Friday, 5 October 2012
James Bond 50th anniversary: The French (music) connection
With the 50th anniversary of the James Bond films, October 5 1962 being the release date for the film Dr.No, I thought I'd have a quick look at how French music has played a (small) part in the most British of film legends.
French locations feature in many of the films, as do French actors, and the series is as hugely popular in France as it is elsewhere.
A number of composers are familiar names associated with the James Bond franchise. The James Bond Theme which has appeared in all the Eon Productions films since 1962 being composed by Monty Norman and arranged by John Barry.
John Barry is probably the composer most associated with the film series, Barry being a familiar name to French music fans as the former husband of singer Jane Birkin. Barry composed 11 Bond scores.
Of the others, the one with the strongest French connection was 1995's GoldenEye, which was scored by Éric Serra, an artist who has regularly worked with Luc Besson since his first film Le Dernier Combat in 1983. Serra also played bass for Jacques Higelin in the 80s.
Serra collaborated with Besson on hit films like Nikita, Subway, Léon, The Fifth Element and more recent work like The Extraordinary Adventures of Adèle Blanc-Sec.
His work on GoldenEye gave the film an edgy modern feel, although some were unhappy with the departure from what had become traditional Bond music.
French film music legend Michel Legrand, whose career in film music has seen him composed for over 200 films, including iconic French works like Les Parapluies de Cherbourg and widely-known The Thomas Crown Affair, also contributed to the series, although in the non-Eon productions Sean Connery Bond film from 1983 Never Say Never Again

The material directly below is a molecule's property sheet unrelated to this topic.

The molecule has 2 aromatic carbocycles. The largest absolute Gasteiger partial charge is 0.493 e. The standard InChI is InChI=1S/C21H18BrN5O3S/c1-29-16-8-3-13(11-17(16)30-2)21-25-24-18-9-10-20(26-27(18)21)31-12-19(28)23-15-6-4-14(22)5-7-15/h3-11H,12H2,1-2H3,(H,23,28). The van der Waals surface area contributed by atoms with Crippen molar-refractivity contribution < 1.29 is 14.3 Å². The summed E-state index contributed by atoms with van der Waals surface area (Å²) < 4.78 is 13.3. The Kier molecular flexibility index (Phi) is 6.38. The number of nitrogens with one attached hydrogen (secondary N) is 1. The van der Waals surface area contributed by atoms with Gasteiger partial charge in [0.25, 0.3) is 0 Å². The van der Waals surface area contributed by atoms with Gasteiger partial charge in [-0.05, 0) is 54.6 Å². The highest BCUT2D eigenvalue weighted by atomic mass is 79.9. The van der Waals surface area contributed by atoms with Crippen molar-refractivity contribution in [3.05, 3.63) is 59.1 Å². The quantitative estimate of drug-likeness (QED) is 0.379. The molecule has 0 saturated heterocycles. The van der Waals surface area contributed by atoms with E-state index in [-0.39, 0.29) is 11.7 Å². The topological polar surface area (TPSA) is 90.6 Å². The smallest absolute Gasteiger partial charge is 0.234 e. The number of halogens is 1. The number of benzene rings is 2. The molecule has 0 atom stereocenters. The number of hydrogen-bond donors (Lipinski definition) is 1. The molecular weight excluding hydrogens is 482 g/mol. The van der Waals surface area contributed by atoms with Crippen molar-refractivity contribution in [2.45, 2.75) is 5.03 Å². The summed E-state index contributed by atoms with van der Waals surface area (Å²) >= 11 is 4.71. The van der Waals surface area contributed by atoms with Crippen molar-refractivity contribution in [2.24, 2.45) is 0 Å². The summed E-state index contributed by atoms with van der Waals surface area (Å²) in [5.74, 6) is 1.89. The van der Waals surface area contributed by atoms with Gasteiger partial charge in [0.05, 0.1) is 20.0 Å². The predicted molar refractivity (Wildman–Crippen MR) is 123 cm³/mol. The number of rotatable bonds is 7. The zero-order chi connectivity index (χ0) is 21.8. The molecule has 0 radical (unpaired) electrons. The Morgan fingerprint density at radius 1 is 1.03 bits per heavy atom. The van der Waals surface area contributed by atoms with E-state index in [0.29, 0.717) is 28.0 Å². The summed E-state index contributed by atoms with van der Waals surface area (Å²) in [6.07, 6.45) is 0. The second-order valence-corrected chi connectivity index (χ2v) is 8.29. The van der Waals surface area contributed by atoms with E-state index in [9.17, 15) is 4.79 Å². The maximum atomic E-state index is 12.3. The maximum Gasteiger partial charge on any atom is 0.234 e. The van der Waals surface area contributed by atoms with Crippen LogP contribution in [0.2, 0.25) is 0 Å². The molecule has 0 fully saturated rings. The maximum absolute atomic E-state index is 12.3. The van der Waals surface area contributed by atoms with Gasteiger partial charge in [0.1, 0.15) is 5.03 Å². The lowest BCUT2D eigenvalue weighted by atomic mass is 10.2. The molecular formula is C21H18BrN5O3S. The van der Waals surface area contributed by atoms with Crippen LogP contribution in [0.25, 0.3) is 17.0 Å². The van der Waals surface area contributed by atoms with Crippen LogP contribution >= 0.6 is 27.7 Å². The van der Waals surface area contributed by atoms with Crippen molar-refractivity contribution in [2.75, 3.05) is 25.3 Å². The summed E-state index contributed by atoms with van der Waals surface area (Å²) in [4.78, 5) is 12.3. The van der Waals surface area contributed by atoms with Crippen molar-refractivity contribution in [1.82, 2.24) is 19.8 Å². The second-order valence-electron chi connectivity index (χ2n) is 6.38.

Of course, the title songs for James Bond films have become as well known as the films themselves, songs like Goldfinger and From Russia with Love giving Shirley Bassey and Mat Munro probably their best known songs, more recent songs being a good measure of the popularity of an artist, whether Tina Turner or Adele.
There is an obvious lack of French singers performing the title songs, but a close place for Mirwais and his co-writing or Die Another Day with Madonna for the 2002 film. Mirwais was a member of 80s French group Taxi Girl, and established himself as a pioneer of electronic dance music in the 90s, signing to Madonna's label Maverick records. He would go on to collaborate with Madonna on a number of her albums including Music, American Life and Confessions on a Dance Floor.
There are other songs that have been associated with Bond films, with many Bond films have had equally memorable 'supporting' songs. It's hard to believe that Louis Armstrong's We Have All The Time in the World was originally a song from the closing sequence of a James Bond film, given that it has become such a standard.
In this category, at some distance, we find the 1983 non Eon Bond film Never Say Never Again featuring the song Une Chanson d'Amour by Michel Legrand sung by Sophie Della.
Meanwhile, there is another category of Bond songs, where foreign language versions of the films re-recorded versions of the songs. This was done with From Russia with Love, On Her Majesty's Secret Service and Diamonds Are Forever
Here we find the French version of From Russia With Love, entitles Bons Baisers de Russie by Bob Asklöf, a Swedish actor and singer who made his career in France.
An interesting French footnote to the musical legacy of one of cinema's most iconic creations.